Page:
The LAKS Baden-Württemberg (association for cultural initiatives and sociocultural centres in Baden-Württemberg) was founded in 1982 in Tübingen. Its initial aim was to “support the collaboration between all associations which engage in alternative, social and cultural activities, to encourage new initiatives, to inform the public on their work and to represent the interests of sociocultural centres in front of public authorities in Baden-Württemberg”. (Foundation platform, 25.09.1982)
Continuity and stability are the two important parameters, which have allowed 69 sociocultural centres and cultural initiatives in the meantime to join this network. They have been shaping our state for 30 years. Political commitment, willingness to experiment and creativity are other key facets of the LAKS network. The journey to make the “culture from below” socially acceptable was long and hard but a first courageous step was made to oppose the traditional culture stakeholders and led to getting a yearly support from the state of more than 3 million euros.
So, how did it all start?
The LAKS forerunner was called ABC (Association of Baden-Württemberg Clubs) and was politically and culturally oriented. The ABC was composed amongst others from centres which would later be LAKS members: the “Club Alpha 60” in Schwäbisch Hall, the “Club Manufaktur” in Schorndorf, the “Club Voltaire” in Tübingen, the “Club Kuckucksei” in Nürtingen, the “W 71” in Weikersheim, the “Laboratorium” in Stuttgart, the “Gems” in Riesalingen, the “Werkstatt 68” in Karlsruhe and the “Penn-Club mit dem Goldenen Anker” in Pforzheim (later called Kulturhaus Osterfeld).
In the 1960s, beginning of the 1970s, the aspiration for a widespread socioculture emerged in West Germany with the need to oppose the established cultural stakeholders with a new, politically engaged “culture for all” concept (Hilmar Hoffmann). Hermann Glaser (Head of the Department of Schools and Culture in Nuremberg from 1964 to 1990) and Karl Heinz Stahl first introduced the German term “socioculture” in their essay “The recovery of aesthetics. Perspectives and models of a new socioculture” (Munich 1974). Their objectives were merely to democratise culture, to understand it as a whole, to achieve an equality of opportunities and to make codetermination possible. The aim of socioculture is to bring back together culture, the reality of our society and daily life in a harmonious relationship. The sociocultural concept played a key importance in the opening of cultural policies in terms of a larger definition of culture.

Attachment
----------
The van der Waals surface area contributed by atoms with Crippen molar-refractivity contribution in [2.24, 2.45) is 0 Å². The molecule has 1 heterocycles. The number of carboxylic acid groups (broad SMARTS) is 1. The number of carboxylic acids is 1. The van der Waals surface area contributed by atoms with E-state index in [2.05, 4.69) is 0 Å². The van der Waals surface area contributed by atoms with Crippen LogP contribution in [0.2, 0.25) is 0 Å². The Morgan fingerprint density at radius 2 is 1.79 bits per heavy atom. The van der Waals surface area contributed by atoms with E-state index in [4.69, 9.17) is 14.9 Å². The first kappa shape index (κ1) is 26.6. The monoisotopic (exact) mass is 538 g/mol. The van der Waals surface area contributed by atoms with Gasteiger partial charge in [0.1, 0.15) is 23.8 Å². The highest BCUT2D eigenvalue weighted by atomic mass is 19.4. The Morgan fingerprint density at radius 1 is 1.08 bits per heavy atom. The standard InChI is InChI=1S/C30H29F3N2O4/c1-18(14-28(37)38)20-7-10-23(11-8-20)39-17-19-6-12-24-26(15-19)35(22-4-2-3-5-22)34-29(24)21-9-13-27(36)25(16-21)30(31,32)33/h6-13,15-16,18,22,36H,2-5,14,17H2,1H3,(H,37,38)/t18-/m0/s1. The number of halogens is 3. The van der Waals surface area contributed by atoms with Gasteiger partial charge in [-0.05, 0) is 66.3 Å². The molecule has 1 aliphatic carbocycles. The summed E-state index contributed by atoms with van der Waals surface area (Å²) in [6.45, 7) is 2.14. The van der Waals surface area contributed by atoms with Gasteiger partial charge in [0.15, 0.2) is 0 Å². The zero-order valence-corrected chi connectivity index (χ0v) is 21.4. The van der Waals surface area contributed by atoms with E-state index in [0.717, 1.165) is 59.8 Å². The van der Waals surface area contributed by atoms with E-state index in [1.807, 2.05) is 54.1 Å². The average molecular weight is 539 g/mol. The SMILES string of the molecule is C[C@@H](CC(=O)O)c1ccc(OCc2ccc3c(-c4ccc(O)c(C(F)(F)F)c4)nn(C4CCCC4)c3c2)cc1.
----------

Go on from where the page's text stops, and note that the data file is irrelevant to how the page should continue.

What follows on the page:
In 1985, two LAKS members – the “Goldene Anker” and the “Club Voltaire” – were awarded with the cultural prize KuPoGe (cultural and political society). The LAKS gained further recognition in 1987 as it organised the “Sociocultural conference” in Tübingen with Jürgen Mölleman, former federal minister, some representatives of the KuPoGe and of the German Association of Cities (DST). They achieved at the time an important step in the initial confrontation with the officials from cultural policy and administration, which led to cooperation.
Since 1987, the state of Baden-Württemberg has financially supported sociocultural centres. This financial support has first been used to fund equipment and later on, reparation, renovation and cultural projects. In 1996, it eventually took the current shape of the so-called institutional grant. From the beginning of this financial commitment, the LAKS is commissioned yearly by the state to draft a grant recommendation, which is followed to 99%. The LAKS Board of Spokespersons (or executive board) has achieved this particularly time-consuming lobbying on a voluntary basis until a full-time manager was appointed in 2008. In 2014 the LAKS moved its office in Karlsruhe in the “Kreativ Park Alter Schlachthof” – which is a congregation of creative bodies and associations – and has currently two employees (the manager and her assistant).
The role of sociocultural centres is nowadays present in the publications of the Baden-Württemberg's cultural leaders. Every ten years the state publishes a book, which defines its vision of culture. The importance of “socioculture” is highlighted in both its publications of 1990 (“Art conception”) and 2010 (“Culture in 2020”).
One particular LAKS highlight is the Theo-Pinkus Cultural Award, which was created in 1992. The LAKS Baden-Württemberg distinguishes special sociocultural performances. Those who are awarded are not the artists but the many cultural workers behind the stage. This prize is generally awarded every two years.
The number of centres who joined the LAKS kept on increasing so that we now gather 69 sociocultural centres in 2017. They are represented in every regional councils, they can be found in cities or in the countryside, both employees and volunteers manage them and they couldn't achieve their cultural work without the support of active volunteers. In 2015 there were 209 employees with a work contract and 641 other employees, who are for the most freelancers, among others are people doing voluntary service (“FSJ Kultur”, “Bundesfreiwilligendienst”) and as well 2.346 active volunteers. They all played an important role for “socioculture” in Baden-Württemberg and they made it possible for over 1 million culture lovers to visit sociocultural centres.
The LAKS is a membership corporation connected to the Federal Association of Sociocultural Centres and form together a state association.